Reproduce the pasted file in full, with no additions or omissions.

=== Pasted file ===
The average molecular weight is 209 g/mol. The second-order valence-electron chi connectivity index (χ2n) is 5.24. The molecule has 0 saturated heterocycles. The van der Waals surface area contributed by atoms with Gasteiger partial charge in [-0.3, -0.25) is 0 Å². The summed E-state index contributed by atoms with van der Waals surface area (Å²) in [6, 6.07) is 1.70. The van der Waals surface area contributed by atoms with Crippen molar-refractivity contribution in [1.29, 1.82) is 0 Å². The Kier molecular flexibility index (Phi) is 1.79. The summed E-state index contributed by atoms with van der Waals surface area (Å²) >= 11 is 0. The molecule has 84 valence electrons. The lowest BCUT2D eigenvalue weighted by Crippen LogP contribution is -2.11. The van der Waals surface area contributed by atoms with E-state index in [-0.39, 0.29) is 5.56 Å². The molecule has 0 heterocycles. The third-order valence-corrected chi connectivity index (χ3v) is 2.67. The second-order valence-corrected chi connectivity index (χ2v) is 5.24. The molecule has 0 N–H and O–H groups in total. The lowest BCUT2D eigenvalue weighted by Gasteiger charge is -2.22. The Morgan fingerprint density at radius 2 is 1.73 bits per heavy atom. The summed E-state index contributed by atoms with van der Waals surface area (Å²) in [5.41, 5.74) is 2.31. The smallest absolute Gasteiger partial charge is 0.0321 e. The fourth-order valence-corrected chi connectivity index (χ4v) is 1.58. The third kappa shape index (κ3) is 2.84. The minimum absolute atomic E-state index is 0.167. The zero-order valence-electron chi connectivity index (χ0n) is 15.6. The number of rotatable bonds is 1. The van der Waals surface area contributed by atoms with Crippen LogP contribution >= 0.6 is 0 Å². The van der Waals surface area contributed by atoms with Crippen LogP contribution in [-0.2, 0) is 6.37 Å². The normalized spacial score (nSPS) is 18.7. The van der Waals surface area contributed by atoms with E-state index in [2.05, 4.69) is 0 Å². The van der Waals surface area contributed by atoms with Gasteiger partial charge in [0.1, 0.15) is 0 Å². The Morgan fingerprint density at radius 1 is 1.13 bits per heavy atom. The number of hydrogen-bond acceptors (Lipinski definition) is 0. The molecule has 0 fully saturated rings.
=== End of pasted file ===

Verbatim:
The average molecular weight is 209 g/mol. The second-order valence-electron chi connectivity index (χ2n) is 5.24. The molecule has 0 saturated heterocycles. The van der Waals surface area contributed by atoms with Gasteiger partial charge in [-0.3, -0.25) is 0 Å². The summed E-state index contributed by atoms with van der Waals surface area (Å²) in [6, 6.07) is 1.70. The van der Waals surface area contributed by atoms with Crippen molar-refractivity contribution in [1.29, 1.82) is 0 Å². The Kier molecular flexibility index (Phi) is 1.79. The summed E-state index contributed by atoms with van der Waals surface area (Å²) >= 11 is 0. The molecule has 84 valence electrons. The lowest BCUT2D eigenvalue weighted by Crippen LogP contribution is -2.11. The van der Waals surface area contributed by atoms with E-state index in [-0.39, 0.29) is 5.56 Å². The molecule has 0 heterocycles. The third-order valence-corrected chi connectivity index (χ3v) is 2.67. The second-order valence-corrected chi connectivity index (χ2v) is 5.24. The molecule has 0 N–H and O–H groups in total. The lowest BCUT2D eigenvalue weighted by Gasteiger charge is -2.22. The Morgan fingerprint density at radius 2 is 1.73 bits per heavy atom. The summed E-state index contributed by atoms with van der Waals surface area (Å²) in [5.41, 5.74) is 2.31. The smallest absolute Gasteiger partial charge is 0.0321 e. The fourth-order valence-corrected chi connectivity index (χ4v) is 1.58. The third kappa shape index (κ3) is 2.84. The minimum absolute atomic E-state index is 0.167. The zero-order valence-electron chi connectivity index (χ0n) is 15.6. The number of rotatable bonds is 1. The van der Waals surface area contributed by atoms with Crippen LogP contribution >= 0.6 is 0 Å². The van der Waals surface area contributed by atoms with Crippen LogP contribution in [-0.2, 0) is 6.37 Å². The normalized spacial score (nSPS) is 18.7. The van der Waals surface area contributed by atoms with E-state index in [2.05, 4.69) is 0 Å². The van der Waals surface area contributed by atoms with Gasteiger partial charge in [0.1, 0.15) is 0 Å². The Morgan fingerprint density at radius 1 is 1.13 bits per heavy atom. The number of hydrogen-bond acceptors (Lipinski definition) is 0. The molecule has 0 fully saturated rings.